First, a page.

May 01, 2008


 Grants aid veterinarians affected by tornadoes

Posted April 15, 2008

After tornadoes ripped through Tennessee earlier this year, several veterinarians affected by the disaster were awarded grants through the American Veterinary Medical Foundation.

Dr. Lorraine E. Purchis' clinic
Dr. Lorraine E. Purchis' clinic

The Foundation provides relief grants of up to $2,000 and, for disasters occurring after Feb. 3, 2008, animal care reimbursement grants of up to $5,000. Both grants are made possible through the Animal Disaster Relief and Response Fund. Veterinarians directly involved in disasters may apply for the grants up to nine months after the date of the disaster.

Dr. Lorraine E. Purchis took the opportunity to apply for a relief grant after the clinic she owned in Lafayette for 13 years was wrecked.

"It's kind of odd what was destroyed and what wasn't," she said when describing the damage.

While the tornado ruined much of the clinic's structure, a few priceless contents inside remained unscathed. All six dogs boarded at the clinic and all but three fish housed in the front room's 135-gallon tank survived.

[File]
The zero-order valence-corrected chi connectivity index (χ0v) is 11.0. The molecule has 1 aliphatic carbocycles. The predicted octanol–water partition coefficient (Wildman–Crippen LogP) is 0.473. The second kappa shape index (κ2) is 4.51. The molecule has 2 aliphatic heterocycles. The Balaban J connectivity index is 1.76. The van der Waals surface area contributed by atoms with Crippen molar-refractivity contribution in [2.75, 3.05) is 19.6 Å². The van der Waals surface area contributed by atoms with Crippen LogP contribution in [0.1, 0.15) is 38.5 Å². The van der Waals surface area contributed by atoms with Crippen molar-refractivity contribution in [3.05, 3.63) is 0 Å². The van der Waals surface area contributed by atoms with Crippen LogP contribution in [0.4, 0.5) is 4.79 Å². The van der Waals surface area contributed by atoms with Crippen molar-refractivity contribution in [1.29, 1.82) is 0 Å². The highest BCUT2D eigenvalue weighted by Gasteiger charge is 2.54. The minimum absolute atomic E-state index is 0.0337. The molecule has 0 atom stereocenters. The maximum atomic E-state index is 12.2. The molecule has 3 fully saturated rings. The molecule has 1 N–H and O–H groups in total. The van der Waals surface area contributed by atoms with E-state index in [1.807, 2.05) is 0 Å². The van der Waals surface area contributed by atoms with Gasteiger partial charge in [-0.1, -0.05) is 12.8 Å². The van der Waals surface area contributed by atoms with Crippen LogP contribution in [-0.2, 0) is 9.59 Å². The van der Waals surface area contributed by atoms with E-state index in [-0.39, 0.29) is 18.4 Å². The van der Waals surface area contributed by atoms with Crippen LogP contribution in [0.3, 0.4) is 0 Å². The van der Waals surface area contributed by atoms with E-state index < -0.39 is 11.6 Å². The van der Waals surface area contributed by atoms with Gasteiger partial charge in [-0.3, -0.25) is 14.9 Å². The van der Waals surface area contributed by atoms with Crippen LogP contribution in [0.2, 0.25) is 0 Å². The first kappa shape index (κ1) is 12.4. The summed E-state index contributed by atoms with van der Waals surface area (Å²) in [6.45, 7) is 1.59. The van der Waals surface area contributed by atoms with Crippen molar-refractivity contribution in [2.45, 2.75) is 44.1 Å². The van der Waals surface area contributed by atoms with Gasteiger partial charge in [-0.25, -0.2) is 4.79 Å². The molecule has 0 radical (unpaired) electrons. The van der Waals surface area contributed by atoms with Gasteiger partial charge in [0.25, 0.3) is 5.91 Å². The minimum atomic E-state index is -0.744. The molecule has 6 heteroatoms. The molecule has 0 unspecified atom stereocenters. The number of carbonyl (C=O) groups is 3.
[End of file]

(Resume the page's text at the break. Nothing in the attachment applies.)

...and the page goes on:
Dr. Purchis received $2,000 from the ADRR Fund and immediately put it toward refurbishing her equipment.

She is eager to get back into business and, as of early April, was well on her way to opening a temporary clinic in a few trailers. Meanwhile, her permanent clinic is being rebuilt, which she expects will take six to eight months.

Dr. Nathaniel P. Wright, an associate veterinarian at the Tennessee Equine Hospital in Thompson's Station, was the recipient of an animal care reimbursement grant.

After tornadoes struck the area, Dr. Wright was called out to care for a horse that was punctured by a tree branch. He said the grant helped cover the medical costs for treating the animal.